[Coral-List] Coral List Submission
ctwiliams at yahoo.com
Wed Sep 28 16:53:57 EDT 2005
UAE has undergone several similar situations and the
main issues deal with the effects on longshore
circulation and stagnation of intertidal and shallow
One problem seen in Hawaii and Majuro is that the
coral reef beds under the course may allow for piping
of "excess leachate" from the soil zones into the
groundwater - which is freshwater and will float to
the nearest shoreline.
Include major applications of humates, and other soil
amendments to reduce water leaching, holding nutrients
in the root zones, etc.
One issue not mention is --
golf courses are to support and attract tourism
elsewise no one can afford $25,000 per green etc. The
GC is growth inducement for all of the support staff,
housing, etc. plus the users, their hotels, their
water supply/wastewater treatment, etc.
Watch out for additional brine discharges, treated
sewage effluent, septic tank infiltration, etc.
Best of Luck -you will need it.
--- andrew ross <andyroo_of72 at yahoo.com> wrote:
> Eric and the Coral-List,
> Eric: thanks for being so transparent with the golf
> course plan.
> On the Jamaican North Coast we've got several large
> golf complexes to the East of Montego Bay.
> These courses have had great impacts on the
> watershed including modifications to drainage and
> erosion and high coastal turbidity during the
> construction phase, particularly with several large
> downpours beyond what was expected in the
> engineering and permitting. Of course these have
> done nasty things to the local coral, seagrass and
> the fishery and water based tourism products.
> In the longer term, Eric, you will need to look at
> how his grass is draining... not over the grass, but
> through it and into the ground. In Montego Bay are
> seeing enormous blooms of the green algae
> Chaetomorpha, beginning a few weeks after the
> beginning of the summer rains in the vicinity of
> these golf courses, likely responding to fertilizers
> coming in from underground drainages. Eric, if
> you've not got a complete, impermeable barrier
> underneath your grass collecting your fertilized
> irrigation water, it will go into the underlying
> sand/gravel/water table and onto your reef and
> corals... some 45 feet away.
> I'll reckon that other respondents have mentioned
> the potential impacts to your golf product in terms
> of coastal erosion and reduced general aesthetics
> with any reduction to these corals, so I'll not go
> into those.
> Thanks again, and i hope we are being helpful,
> Andrew Ross
> Vanese Flood <> wrote:
> Hi Erik,
> I'm surprised at the comment "with bleaching, etc
> there are more pressing issues in the coral world".
> At this point, all corals that are in healthy
> condition should be kept that way precisely because
> coral bleaching on other reefs.
> Additionally, mangroves are "wetlands". They are
> important buffers to both land from hurricane damage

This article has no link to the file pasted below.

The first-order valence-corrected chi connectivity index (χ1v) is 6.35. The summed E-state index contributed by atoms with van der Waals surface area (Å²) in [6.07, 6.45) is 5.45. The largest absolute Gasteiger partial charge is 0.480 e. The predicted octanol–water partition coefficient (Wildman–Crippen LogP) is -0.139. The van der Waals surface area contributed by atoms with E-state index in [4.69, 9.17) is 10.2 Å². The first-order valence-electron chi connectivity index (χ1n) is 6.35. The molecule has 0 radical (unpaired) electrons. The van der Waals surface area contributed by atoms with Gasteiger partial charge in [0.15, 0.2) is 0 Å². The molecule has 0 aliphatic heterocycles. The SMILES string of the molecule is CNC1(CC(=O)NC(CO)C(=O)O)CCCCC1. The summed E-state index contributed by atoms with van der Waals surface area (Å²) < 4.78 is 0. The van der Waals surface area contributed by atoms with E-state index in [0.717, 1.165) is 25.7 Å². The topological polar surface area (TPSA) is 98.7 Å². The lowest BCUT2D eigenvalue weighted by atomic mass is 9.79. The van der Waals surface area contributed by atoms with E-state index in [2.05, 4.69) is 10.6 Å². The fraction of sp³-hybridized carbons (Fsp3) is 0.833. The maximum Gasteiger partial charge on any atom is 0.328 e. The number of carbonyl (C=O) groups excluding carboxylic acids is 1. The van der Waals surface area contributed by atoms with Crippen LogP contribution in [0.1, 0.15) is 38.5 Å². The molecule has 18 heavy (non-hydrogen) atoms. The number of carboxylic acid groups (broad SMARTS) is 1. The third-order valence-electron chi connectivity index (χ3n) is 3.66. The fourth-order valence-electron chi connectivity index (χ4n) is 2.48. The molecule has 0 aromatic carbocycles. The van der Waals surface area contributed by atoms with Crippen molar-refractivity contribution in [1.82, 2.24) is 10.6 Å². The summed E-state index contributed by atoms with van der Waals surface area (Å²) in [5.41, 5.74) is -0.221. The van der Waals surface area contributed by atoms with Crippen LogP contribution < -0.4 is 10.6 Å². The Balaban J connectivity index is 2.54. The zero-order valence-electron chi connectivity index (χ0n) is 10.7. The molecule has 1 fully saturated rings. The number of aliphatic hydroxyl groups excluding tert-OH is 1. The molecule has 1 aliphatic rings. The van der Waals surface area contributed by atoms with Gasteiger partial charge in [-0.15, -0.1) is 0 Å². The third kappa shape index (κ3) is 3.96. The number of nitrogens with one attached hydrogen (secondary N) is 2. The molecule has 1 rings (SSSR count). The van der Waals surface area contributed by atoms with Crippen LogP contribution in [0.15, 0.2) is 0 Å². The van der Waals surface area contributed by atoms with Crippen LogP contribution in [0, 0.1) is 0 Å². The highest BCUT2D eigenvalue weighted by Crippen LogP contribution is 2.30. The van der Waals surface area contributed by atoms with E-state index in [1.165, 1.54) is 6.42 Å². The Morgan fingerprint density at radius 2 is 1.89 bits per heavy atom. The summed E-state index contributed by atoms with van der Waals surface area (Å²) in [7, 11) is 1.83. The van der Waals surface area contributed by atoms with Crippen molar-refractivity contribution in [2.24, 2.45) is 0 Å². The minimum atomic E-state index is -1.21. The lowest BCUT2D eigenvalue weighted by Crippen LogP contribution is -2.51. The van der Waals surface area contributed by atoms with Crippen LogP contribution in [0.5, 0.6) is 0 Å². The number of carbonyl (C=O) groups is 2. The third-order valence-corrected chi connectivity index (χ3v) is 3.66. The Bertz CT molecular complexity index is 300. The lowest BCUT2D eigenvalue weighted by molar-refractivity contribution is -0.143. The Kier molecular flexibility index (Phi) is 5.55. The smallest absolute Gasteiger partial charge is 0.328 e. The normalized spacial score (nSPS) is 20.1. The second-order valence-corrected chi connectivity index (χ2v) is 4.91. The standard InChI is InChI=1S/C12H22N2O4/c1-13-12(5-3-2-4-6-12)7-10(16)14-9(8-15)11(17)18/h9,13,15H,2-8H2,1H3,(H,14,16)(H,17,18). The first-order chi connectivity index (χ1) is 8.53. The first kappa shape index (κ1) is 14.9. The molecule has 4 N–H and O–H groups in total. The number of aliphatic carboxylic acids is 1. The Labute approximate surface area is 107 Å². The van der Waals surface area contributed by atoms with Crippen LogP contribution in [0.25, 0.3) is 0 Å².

> and to reefs from land run-off. The affects of last
> year's Tsunami were greatly worsened in areas where
> mangroves had been cut back for commercial fish
> farming. The golf course construction must be
> millions. Surely they should protect their
> by letting nature provide an important buffer from
> storm erosion. Mangroves will provide this. As for a
> "wet land" buffer for runoff from
> the fertilizer -- does anyone on the list know if
> mangroves can serve in this way??
> In addition to this, mangroves are important fish
> hatcheries/nurseries. Get the fishermen and dive
> operators involved in this project. I'll stick my
> neck out here and say that THERE is a direct effect
> fish populations when mangroves have been depleted.
> The more involvement from various other businesses
> the area, the stronger your argument to get the
> developers to work with you.
> Good luck, and keep us posted on the development.
> Vanese Flood
> --- Erik Gauger wrote:
> > At the beginning of this week, Kalai posted a
> > reply to my
> > email about Guana Cay. He asked, "how close is the
> > reef to the
> > golf course?"
> > The answer is that the reef is 45 feet from the
> > shore. There is a
> > photo here. The land is a proposed fairway.
> > I have received over 50 gracious replies to my
> > original query. It
> > may take me a few weeks to respond to everybody.
> > However, the
> > assistance I have received has been enormous. I
> > understand that
> > with bleaching, etc there are more pressing issues
> > in the coral
> > world.
> > I want to make it clear that the proposed golf
> > course is very
> > 'green' and that this issue is one of 'best
> > practices' versus 'what
> > will actually happen to the reef.' The golf course
> > uses seagrass
> > paspalam, and the land will be terraformed so that
> > the runoff from
> > the fertilizer will go into a manmade wetlands
> > mangroves are
> > being cleared for a 250 slip marina).
> > Several of you have written me that golf courses
> > be built in a
> > very green way. I am familiar with such golf
> > projects in
> > places like Hawaii, where the golf course and reef
> > are separated by
> > hundreds of yards and even hills. Guana Cay is
> > different
> > because it is a tiny island only an 1/8th of a
> > wide and seven
> > miles long. The 250 boat marina will be dredged
> > from mangroves or
> > wetlands, and will be as close to the reef as the
> > Disney dredging
> > project, which was estimated to have killed off
> > of the corals
> > on the Northeastern edge of the island.
> > A large pdf of the golf course plan:
> > df
> > and my map of the island:
> > Thanks for all your assistance in helping someone
> > from the outside.
> > Erik
> > >
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